Researchers have successfully managed to create a “solar paint” made out of quantum dots, which exhibits similar properties to multifilm solar cell architectures. The later are sophisticated, expensive and require a lot of time to deploy; the paint can be easily applied to basically any surface, like a house’s roof, and prepare it to easily generate photocurrent.
By harvesting waste heat, researchers from the US Department of Energy’s National Renewable Energy Laboratory (NREL) have for the first time built a solar cell with an external quantum efficiency over 100 percent.
A cell's external quantum efficiency is the number of electrons flowing per second in its external circuit, divided by the number of photons per second entering it, and is different at different wavelengths.
The best result for the NREL solar cell was 114 percent. it means, says the team, that solar energy has a competitive future, making it possibly cheaper than energy from fossil or nuclear fuels.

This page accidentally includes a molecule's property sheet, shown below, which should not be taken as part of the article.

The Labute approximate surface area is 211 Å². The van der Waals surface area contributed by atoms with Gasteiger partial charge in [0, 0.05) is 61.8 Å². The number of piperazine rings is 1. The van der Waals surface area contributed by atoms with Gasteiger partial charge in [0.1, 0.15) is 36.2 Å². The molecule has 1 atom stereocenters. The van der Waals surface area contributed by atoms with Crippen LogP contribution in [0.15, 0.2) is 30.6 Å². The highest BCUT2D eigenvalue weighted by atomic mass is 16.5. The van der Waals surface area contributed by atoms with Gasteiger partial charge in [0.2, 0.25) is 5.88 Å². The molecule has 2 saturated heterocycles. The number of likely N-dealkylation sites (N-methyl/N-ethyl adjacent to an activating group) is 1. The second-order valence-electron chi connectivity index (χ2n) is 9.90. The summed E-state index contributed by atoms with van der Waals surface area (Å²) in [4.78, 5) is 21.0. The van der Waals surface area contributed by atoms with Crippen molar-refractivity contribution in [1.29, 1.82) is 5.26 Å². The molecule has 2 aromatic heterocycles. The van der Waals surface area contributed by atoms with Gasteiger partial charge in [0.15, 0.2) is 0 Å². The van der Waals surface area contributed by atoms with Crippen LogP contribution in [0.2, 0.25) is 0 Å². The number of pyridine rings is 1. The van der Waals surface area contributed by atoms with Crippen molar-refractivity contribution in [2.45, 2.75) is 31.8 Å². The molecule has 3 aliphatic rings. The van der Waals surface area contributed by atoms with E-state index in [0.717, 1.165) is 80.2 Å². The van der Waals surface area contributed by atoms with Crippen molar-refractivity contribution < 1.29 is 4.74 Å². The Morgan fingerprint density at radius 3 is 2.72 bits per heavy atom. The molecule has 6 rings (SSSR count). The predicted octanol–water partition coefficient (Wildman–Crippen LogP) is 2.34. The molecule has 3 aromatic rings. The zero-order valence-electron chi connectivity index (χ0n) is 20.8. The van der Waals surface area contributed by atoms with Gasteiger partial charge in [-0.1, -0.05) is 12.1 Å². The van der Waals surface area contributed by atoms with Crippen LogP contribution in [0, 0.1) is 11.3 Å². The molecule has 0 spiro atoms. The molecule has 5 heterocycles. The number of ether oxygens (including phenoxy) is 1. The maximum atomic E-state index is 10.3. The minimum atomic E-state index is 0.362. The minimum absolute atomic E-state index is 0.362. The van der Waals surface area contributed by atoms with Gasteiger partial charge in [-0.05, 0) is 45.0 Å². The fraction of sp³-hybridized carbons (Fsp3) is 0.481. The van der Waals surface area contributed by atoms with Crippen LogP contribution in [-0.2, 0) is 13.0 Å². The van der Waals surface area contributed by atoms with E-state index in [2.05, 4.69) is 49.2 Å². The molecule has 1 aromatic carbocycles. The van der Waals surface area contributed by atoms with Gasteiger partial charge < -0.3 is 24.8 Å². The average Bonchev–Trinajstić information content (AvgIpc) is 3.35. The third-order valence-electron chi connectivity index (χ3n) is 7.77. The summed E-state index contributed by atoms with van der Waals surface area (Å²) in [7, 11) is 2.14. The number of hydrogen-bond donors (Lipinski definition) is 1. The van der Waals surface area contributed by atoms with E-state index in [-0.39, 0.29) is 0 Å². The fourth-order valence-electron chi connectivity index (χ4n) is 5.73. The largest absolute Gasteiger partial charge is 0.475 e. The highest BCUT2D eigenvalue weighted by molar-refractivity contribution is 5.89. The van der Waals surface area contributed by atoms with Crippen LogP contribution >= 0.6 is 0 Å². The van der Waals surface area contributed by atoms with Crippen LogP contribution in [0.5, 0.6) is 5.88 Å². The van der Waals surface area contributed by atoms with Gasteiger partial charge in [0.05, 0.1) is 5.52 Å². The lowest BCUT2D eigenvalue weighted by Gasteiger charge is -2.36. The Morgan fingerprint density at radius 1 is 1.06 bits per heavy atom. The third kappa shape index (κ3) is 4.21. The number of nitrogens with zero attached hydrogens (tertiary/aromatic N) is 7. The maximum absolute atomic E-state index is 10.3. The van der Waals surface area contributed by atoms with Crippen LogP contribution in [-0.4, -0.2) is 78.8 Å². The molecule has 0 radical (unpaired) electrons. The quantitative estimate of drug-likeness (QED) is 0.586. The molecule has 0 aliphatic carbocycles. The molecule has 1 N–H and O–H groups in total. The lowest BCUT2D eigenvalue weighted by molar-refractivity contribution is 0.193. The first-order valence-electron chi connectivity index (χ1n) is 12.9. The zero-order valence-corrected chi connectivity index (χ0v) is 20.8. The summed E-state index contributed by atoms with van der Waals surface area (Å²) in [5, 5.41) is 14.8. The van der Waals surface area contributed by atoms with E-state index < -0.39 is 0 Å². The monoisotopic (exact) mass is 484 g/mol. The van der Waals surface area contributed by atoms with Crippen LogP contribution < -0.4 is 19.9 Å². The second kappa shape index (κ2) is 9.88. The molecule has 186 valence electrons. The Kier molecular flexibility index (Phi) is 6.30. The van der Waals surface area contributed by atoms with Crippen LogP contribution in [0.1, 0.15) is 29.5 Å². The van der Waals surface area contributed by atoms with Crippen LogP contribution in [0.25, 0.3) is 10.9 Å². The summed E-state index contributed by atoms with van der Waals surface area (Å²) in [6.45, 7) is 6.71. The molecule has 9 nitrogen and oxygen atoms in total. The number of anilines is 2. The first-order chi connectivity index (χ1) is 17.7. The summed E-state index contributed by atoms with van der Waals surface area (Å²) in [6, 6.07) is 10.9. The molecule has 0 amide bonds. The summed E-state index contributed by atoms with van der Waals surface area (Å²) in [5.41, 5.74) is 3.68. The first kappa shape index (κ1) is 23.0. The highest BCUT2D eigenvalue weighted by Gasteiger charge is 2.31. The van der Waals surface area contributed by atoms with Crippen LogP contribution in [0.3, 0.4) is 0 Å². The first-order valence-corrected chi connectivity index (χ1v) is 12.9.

The researchers, Mathew P. Genovese of the University of Waterloo in Canada, with Ian V. Lightcap and Prashant V. Kamat of the Radiation Laboratory and Department of Chemistry and Biochemistry at the University of Notre Dame in Indiana, will be publishing their study in an upcoming issue of ACS Nano.
The new solar paint, which the researchers humorously call “Sun Believable solar paint,” consists of a yellow or brown paste made of quantum dots. The small size of these tiny semiconductor nanocrystals makes it possible to capture nearly all incident visible sunlight with an extremely thin layer of dots. The researchers experimented with three types of quantum dots: CdS, CdSe, and TiO2, all of which are powder-like, with water and tert butanol as the solvent. As Kamat explained, all commercial paints are TiO2 nanoparticle-based suspensions. But instead of adding dye to give the paint a desired color, here the researchers added colored semiconductor nanocrystals to the solar paint to achieve the desired optical and electronic properties.